Inductee Class of 1993
pitched for 18 seasons in professional baseball, compiling a 69-93 record and 3.62 ERA. He signed with the Detroit Tigers in 1953. Brunet, who played 992 games in 33 years, also pitched and managed in the Mexican League and tossed a three-hitter at age 45.
was an undefeated boxer in high school and won the Golden Gloves tournament in Green Bay in 1939. He boxed for the University of Wisconsin and won titles at 120 and 127 pounds in 1942 and 1943, respectively, helping the Badgers to the NCAA championship in 1942. He coached the Golden Gloves program in Escanaba. He served six terms as U.P. Sports Hall of Fame president and is a charter member of the Hall's Executive Council.
began playing golf at age 13 and won the Midwest Amateur championship in 1952 and was the Chicago Amateur champion in 1956. He turned pro at age 30 and joined the PGA Tour full-time in 1968, playing until 1975. His best finish was fifth in 1971. He joined the Senior Tour in 1980. He won the U.S. National Senior PGA title in 1982, and has won four Florida Senior championships.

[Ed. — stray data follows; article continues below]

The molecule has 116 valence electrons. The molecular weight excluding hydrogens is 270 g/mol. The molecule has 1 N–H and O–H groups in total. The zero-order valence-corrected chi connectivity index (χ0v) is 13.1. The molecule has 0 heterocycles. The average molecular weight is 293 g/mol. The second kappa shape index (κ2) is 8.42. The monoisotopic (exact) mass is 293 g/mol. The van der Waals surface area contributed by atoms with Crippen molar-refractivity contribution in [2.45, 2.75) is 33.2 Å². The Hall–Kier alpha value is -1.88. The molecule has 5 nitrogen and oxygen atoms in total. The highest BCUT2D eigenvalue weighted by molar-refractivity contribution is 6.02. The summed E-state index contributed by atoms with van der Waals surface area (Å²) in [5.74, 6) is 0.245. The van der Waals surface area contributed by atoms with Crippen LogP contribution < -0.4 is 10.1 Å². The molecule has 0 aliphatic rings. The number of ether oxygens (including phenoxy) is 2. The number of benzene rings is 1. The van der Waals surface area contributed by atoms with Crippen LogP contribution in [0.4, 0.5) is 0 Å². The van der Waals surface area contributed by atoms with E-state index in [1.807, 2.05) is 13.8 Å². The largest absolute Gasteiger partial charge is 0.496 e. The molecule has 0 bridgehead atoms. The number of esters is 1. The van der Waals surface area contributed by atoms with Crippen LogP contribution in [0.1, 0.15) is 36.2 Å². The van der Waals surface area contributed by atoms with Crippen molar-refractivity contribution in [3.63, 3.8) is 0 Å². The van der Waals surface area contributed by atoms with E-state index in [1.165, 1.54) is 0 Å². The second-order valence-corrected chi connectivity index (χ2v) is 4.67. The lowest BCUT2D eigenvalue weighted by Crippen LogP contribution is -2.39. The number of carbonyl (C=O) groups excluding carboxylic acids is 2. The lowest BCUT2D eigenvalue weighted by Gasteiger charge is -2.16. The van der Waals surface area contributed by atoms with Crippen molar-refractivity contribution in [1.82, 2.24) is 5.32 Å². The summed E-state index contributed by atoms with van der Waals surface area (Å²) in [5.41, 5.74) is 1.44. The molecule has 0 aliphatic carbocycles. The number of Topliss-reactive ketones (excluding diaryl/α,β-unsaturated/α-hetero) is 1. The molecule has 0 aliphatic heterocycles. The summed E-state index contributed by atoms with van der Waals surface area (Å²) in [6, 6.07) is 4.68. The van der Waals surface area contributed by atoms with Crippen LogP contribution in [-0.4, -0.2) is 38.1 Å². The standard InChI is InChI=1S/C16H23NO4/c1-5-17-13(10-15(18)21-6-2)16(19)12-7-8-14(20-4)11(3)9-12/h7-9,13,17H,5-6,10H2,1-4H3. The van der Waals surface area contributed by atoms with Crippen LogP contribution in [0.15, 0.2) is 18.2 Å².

was a three-year varsity football player at the University of Michigan (1950-52) and recipient of the Fielding H. Yost Award. The former all-state football and basketball player at Stambaugh High School was selected to the Michigan High School Coaches Hall of Fame in 1982 after compiling a 98-43-4 record from 1959-1976 at Ironwood.
whose Menominee High School track teams won three U.P. Class A-B titles and five regional titles from 1967-81. He was an outstanding all-around athlete at Stephenson High School and was a four-year starter at quarterback.
lettered in track and football one year at Michigan Tech and two years at the University of Michigan. Played in the 1951 Rose Bowl and 1951 Blue-Gray All-Star Game. He donated $500,000 to the UM football Center of Champions building in 1989 and has established a series of college scholarships at Baraga High School worth nearly $250,000.
Nello "Fungo" Tedeschi
was most talked-about pitcher in the area in the 1920s, he signed with the Chicago White Sox, but was let go in 1919 when the franchise released most of its minor league players. He then played for many years in Iron Mountain and Hibbing, Minnesota.